John McCain Raises $22 Million in June

Another decent fundraising month for McCain.

Republican presidential candidate John McCain raised more than $22 million in June, his best fundraising performance of the year, and ended the month with nearly $27 million cash on hand.

That's nothing compared to what the Democrats routinely raised, of course, but the RNC's fundraising is actually putting McCain in fairly decent shape:

The Republican National Committee, which has been raising money jointly with McCain, collected nearly $26 million in June and had nearly $69 million on hand, officials said.

Marc Ambinder breaks down the Republican hopes leading up to the election:

The McCain campaign is betting that, in the end, the combined cash on hand tallies of the Republican National Committee and the McCain campaign will be roughly equal. [...]

Between now and the election, the McCain campaign and the RNC expect to spend about $200 million to elect McCain.

Paired with this is some buzz that Obama's fundraising has not met expecations. Both Ambinder and Sam Stein are reporting Obama's fundraising may have slowed and Ambinder even calls his decision to opt out of public funding a "gamble" and calculates that Obama would have to raise $75 a month to gain enough of an advantage to put McCain on defense in red states in any serious way. I suspect that Ambinder is being a little alarmist here and I look forward to seeing the Obama campaign and the DNC's combined numbers for June, but it probably doesn't hurt to dial back the expectation that we're going to necessarily rout McCain in fundraising leading up to the election.

There's more...

"Republicans are Running Scared"

Check out this editorial from the North County Times about Dick Cheney's visit to California District 50 and the upcoming June 6th special election. Visit www.californiawomenvote.org and www.myspace.com/cawomenvote for more information.
When Dick Cheney came to town

By: JOHN VAN DOORN - Staff Writer

Imagine that: Vice President Dick Cheney came to town to (1) endorse Brian Bilbray, and (2) to say that the eyes of the nation were on the 50th Congressional District, which is where Bilbray is running.

This was news. Voters in the 50th, much of which lies in North County, cannot be expected to check the eyes of the nation, not without years of ophthalmological instruction. If the vice president can, and did, more power to him. All those eyes. We'd best stand up straight and try not to stammer.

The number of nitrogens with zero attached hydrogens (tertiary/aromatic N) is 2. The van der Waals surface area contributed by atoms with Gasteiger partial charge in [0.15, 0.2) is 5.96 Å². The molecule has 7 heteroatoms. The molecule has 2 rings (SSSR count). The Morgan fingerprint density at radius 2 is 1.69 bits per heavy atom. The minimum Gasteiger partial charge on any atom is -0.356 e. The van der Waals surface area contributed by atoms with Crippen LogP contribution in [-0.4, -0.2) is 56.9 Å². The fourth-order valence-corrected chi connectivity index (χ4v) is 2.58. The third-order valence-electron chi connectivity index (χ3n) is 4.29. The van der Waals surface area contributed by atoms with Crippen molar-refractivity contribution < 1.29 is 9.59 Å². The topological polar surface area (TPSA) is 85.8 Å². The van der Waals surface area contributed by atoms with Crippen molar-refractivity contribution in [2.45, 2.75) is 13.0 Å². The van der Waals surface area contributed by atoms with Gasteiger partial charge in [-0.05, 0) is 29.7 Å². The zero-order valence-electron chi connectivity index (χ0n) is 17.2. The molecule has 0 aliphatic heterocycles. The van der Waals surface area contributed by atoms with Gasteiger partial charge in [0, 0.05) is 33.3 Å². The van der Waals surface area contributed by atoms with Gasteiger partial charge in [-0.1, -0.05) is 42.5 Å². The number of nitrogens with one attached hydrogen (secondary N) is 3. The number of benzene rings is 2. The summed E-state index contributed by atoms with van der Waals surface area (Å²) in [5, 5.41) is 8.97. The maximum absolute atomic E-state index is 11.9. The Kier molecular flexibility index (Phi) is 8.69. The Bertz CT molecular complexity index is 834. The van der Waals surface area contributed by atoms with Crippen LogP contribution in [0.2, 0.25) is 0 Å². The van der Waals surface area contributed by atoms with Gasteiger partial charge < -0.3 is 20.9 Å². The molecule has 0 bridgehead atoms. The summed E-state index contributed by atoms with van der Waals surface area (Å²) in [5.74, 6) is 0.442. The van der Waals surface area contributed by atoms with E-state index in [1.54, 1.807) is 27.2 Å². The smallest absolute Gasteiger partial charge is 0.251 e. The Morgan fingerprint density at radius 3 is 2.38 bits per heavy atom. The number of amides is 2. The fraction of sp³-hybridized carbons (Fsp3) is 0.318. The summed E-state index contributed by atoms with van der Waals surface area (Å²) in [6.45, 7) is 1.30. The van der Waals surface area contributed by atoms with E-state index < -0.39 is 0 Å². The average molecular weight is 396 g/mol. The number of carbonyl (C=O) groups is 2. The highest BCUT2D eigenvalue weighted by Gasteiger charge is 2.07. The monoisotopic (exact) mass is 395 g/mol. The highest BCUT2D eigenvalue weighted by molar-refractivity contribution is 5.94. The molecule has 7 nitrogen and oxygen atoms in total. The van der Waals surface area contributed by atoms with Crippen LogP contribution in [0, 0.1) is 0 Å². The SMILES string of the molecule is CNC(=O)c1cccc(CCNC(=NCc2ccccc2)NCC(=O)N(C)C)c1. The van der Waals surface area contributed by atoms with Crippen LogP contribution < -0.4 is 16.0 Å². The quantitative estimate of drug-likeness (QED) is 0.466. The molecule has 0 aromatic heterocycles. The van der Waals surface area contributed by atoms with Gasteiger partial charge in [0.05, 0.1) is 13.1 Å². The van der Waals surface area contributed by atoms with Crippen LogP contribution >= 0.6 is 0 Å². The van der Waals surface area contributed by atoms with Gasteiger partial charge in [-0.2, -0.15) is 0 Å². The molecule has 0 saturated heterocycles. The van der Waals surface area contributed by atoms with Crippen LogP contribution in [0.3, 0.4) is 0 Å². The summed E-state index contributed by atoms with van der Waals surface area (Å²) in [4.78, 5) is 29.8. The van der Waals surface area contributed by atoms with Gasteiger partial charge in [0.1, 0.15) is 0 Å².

Cheney was an especially big gun to visit San Diego for the purpose of endorsement, even if the significance of the race in the national scheme of things had been obvious for months. Cheney's timeline was a trifle askew: More eyes of the nation will be focused on the 50th during and after a vice president's visit than before.

More to the point: Republicans are running scared, even if very few will say it out loud. So Cheney's visit was no surprise.

The fall of the house of Cunningham is a very serious part of the fear. While in Congress as the representative for the 50th district, Randy Cunningham took bribes in cash, cars, houses, yachts and antiques to do what he could for defense contractors.

And went to jail, said to be the worst offender in the history of Congress, noted for offenders of every stripe.

There is fear elsewhere among Republicans because corruption on their side of the aisle in Washington has tainted others and engulfed a few, such as Tom DeLay. Almost certainly there are more storms to come ---- all sides agree on that, the Democrats gleefully ---- and this creates a certain edginess among politicians and their handlers.

(To be fair, or at least balanced, the Democrats have a few bad apples, too, but the scale seems less imposing. The Republicans for the moment have the market cornered.)

You throw in a deceitful war, the bumbles of Katrina, the grotesqueries of immigration policy, and the fatness of Fat Oil and you'd run scared, too.

Mind you, Bilbray is no prize. As a congressman once before, and as a lobbyist after that, he had certain connections in Washington and involvements with oil companies that appear, at least to his critics, unsavory.

Thus, Cheney came to town. Once an oil man himself, he spoke to the faithful about the campaign in the 50th District, and said the nation needs Brian Bilbray. Cheney also spoke to military groups and raced about the region doing what he could for George and country.

The 50th race has been ugly, at least in terms of television advertising. The assaults by the Republican machine in Washington on the Democratic aspirant, Francine Busby, have ranged in tone from vicious to scurrilous, with several stops in between.

Busby's people have gone negative, as well, but they say they're only defending their candidate.

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